A Pause in Time and the Soul’s Awareness

“Adoration of the Magi,” painted by Benedictine monks, Conception Abbey

Epiphany Sunday

While searching for a good Epiphany poem, I came across the poetry of one John Thorkild Ellison and find myself enchanted. In “The Failed Mystic,” Ellison expresses his frustration that he cannot “freeze Eternity into one single Moment.” He is desperate for transcendence and would like to say that he hears Jesus knocking at his door but says his experience is instead“fumbling about in the darkness.” When he asks, at the end, whether there is “no cure” for his frustrated longing, I am reminded of Denise Levertov, whose own awareness of spirit always comes to her indirectly, through absence rather than presence:

The Failed Mystic

By John Thorkild Ellison 

When I was young, the wind in the trees
Brought intimations of the Great Spirit.
Later, I suffered from a grey disease
And my soul was like an apple, rotten to the core.

I used to try to freeze Eternity
Into one single Moment, 
Stand on a hill-top and try to transfix
The Beauty of Nature like a
Final Butterfly captured Forever.
It was a hopeless task.

Later, I wrote down my Vision
In poems of no merit
And dreamed of Immortality.

Now I cannot say You were always there, 
Knocking at my door, 
Beckoning me to a life of Love through Action.

It isn’t true.

I was fumbling about in the darkness, 
Trying to be sure, 
To find my Vocation in the dullest chore, 
Like saints do.

I always wanted to be special, 
The centre, not on the periphery, 
To be loved……. 

But tell me, Great Spirit, is there no cure? 

In Ellison’s poem “Epiphany,” the poet appears to be slightly more successful. God appears in a silence that contrasts with the restless noises all around him. As in “The Failed Mystic,” we encounter the grayness of hopeless longing—“desolate is the heart’s desire/And the loving knows no end”—and the sighing of the wind in the treetops could be his own. The epiphany will not show up for the poet in the form of a brilliant star announced by angels and three kings.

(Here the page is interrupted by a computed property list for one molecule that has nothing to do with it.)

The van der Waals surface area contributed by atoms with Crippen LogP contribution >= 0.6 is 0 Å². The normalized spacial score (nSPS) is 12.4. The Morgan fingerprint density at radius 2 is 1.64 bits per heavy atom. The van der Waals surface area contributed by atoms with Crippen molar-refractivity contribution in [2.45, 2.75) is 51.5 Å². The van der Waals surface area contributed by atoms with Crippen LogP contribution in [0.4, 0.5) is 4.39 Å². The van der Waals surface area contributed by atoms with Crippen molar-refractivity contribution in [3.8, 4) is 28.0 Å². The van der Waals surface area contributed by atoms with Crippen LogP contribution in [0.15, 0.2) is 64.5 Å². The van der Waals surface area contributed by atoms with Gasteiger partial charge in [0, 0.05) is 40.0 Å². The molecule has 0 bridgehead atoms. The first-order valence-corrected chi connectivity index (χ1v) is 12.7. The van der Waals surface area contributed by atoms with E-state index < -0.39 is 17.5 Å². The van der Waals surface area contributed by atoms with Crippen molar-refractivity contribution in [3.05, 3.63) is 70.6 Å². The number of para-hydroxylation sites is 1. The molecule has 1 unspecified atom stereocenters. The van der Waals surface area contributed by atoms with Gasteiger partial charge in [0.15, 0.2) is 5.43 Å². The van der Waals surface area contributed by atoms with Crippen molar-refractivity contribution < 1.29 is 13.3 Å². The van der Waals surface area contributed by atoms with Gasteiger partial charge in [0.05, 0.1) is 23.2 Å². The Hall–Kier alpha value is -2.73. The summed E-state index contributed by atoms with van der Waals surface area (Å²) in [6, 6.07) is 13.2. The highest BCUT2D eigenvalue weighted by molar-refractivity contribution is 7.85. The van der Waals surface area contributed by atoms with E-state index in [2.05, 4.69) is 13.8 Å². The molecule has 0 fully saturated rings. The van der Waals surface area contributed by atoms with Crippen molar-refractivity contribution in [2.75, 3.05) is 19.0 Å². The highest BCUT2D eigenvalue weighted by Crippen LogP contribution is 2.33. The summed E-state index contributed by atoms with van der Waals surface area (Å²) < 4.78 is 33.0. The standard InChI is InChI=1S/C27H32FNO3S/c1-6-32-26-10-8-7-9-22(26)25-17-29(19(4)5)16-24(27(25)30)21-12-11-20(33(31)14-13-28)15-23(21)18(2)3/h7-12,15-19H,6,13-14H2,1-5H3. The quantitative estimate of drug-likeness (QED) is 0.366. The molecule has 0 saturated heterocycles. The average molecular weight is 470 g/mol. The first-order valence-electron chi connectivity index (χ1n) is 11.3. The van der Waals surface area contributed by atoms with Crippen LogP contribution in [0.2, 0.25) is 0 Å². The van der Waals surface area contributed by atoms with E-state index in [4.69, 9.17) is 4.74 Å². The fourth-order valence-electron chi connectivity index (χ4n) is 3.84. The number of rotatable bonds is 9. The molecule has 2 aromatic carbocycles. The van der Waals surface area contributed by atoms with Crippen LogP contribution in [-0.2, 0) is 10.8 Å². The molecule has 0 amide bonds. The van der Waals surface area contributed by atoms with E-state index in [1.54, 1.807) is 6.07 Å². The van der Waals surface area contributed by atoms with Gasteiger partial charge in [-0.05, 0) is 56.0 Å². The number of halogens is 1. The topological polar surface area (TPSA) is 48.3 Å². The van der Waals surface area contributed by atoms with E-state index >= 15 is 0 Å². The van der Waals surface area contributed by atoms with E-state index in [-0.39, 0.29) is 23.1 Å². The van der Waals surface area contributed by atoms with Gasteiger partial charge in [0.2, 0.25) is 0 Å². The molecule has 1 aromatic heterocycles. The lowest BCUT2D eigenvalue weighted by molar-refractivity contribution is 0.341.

Instead, the town’s noises fade, there is a pause in time, and the soul becomes aware of itself. That awareness is the divine entering our lives, and it is all the more powerful because it occurs so quietly.


By John Thorkild Ellison

Outside the surge of the wind, the wind in the trees, 
The rush of leaves, and the sighing in the pine-needles, 
Outside the sound of the sea-shore, distant, remembered, 
The waves breaking on the gray rocks, and the evening approaching, 
The restlessness, and the interminable noise.

Silence in the room, and solitude, 
A sense of spaces, remoteness and nearness, and the soul’s awareness, 

Desolate is the heart’s desire
And the loving knows no end, 
When the morning in the clouds breaks across the sky, 
And the forests sway and bend.

Outside the wind, the wind in the trees, 
And the sighing in the tree-tops.

Noises from the town, heedless, unthinking, indistinct, 
Recurring, fading, 
And silence in the room, and solitude, 
The shadowy dimness, the darkness of evening, 
A pause in time, and the soul’s awareness. 

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  • Literature is as vital to our lives as food and shelter. Stories and poems help us work through the challenges we face, from everyday irritations to loneliness, heartache, and death. Literature is meant to mix it up with life. This website explores how it does so.

    Please feel free to e-mail me [rrbates (at) smcm (dot) edu]. I would be honored to hear your thoughts and questions about literature.

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